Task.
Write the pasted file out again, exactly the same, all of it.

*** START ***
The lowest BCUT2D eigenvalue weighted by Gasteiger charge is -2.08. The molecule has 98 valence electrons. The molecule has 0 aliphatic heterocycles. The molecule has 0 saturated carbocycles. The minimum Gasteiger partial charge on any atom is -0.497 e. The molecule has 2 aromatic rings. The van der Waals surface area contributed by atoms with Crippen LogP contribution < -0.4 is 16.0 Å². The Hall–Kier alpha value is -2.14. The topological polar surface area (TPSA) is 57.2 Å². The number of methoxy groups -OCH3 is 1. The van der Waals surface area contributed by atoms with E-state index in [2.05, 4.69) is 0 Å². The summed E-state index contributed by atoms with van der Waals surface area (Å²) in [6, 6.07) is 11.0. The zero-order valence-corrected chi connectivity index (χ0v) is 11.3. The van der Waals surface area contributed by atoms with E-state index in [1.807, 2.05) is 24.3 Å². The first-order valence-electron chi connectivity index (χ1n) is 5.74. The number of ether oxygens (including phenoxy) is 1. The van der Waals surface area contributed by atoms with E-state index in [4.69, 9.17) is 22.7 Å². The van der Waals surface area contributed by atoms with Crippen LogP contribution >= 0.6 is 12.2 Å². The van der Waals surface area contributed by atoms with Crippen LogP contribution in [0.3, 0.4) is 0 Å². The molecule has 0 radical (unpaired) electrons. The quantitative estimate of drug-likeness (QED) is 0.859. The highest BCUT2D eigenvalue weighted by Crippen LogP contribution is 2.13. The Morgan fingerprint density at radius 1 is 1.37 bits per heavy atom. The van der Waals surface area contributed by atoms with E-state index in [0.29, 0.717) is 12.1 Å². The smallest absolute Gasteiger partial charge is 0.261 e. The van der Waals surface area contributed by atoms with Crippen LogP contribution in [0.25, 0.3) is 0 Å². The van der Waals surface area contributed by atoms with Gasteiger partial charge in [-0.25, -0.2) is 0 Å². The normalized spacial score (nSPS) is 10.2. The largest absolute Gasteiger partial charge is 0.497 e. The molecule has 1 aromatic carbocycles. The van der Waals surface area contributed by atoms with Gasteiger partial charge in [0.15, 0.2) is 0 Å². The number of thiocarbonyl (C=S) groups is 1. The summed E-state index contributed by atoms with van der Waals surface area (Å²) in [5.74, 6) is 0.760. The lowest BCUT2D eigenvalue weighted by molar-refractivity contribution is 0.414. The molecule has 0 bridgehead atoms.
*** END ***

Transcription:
The lowest BCUT2D eigenvalue weighted by Gasteiger charge is -2.08. The molecule has 98 valence electrons. The molecule has 0 aliphatic heterocycles. The molecule has 0 saturated carbocycles. The minimum Gasteiger partial charge on any atom is -0.497 e. The molecule has 2 aromatic rings. The van der Waals surface area contributed by atoms with Crippen LogP contribution < -0.4 is 16.0 Å². The Hall–Kier alpha value is -2.14. The topological polar surface area (TPSA) is 57.2 Å². The number of methoxy groups -OCH3 is 1. The van der Waals surface area contributed by atoms with E-state index in [2.05, 4.69) is 0 Å². The summed E-state index contributed by atoms with van der Waals surface area (Å²) in [6, 6.07) is 11.0. The zero-order valence-corrected chi connectivity index (χ0v) is 11.3. The van der Waals surface area contributed by atoms with E-state index in [1.807, 2.05) is 24.3 Å². The first-order valence-electron chi connectivity index (χ1n) is 5.74. The number of ether oxygens (including phenoxy) is 1. The van der Waals surface area contributed by atoms with E-state index in [4.69, 9.17) is 22.7 Å². The van der Waals surface area contributed by atoms with Crippen LogP contribution >= 0.6 is 12.2 Å². The van der Waals surface area contributed by atoms with Crippen LogP contribution in [0.3, 0.4) is 0 Å². The molecule has 0 radical (unpaired) electrons. The quantitative estimate of drug-likeness (QED) is 0.859. The highest BCUT2D eigenvalue weighted by Crippen LogP contribution is 2.13. The Morgan fingerprint density at radius 1 is 1.37 bits per heavy atom. The van der Waals surface area contributed by atoms with E-state index in [0.29, 0.717) is 12.1 Å². The smallest absolute Gasteiger partial charge is 0.261 e. The van der Waals surface area contributed by atoms with Crippen LogP contribution in [0.25, 0.3) is 0 Å². The van der Waals surface area contributed by atoms with Gasteiger partial charge in [-0.25, -0.2) is 0 Å². The normalized spacial score (nSPS) is 10.2. The largest absolute Gasteiger partial charge is 0.497 e. The molecule has 1 aromatic carbocycles. The van der Waals surface area contributed by atoms with Gasteiger partial charge in [0.15, 0.2) is 0 Å². The number of thiocarbonyl (C=S) groups is 1. The summed E-state index contributed by atoms with van der Waals surface area (Å²) in [5.74, 6) is 0.760. The lowest BCUT2D eigenvalue weighted by molar-refractivity contribution is 0.414. The molecule has 0 bridgehead atoms.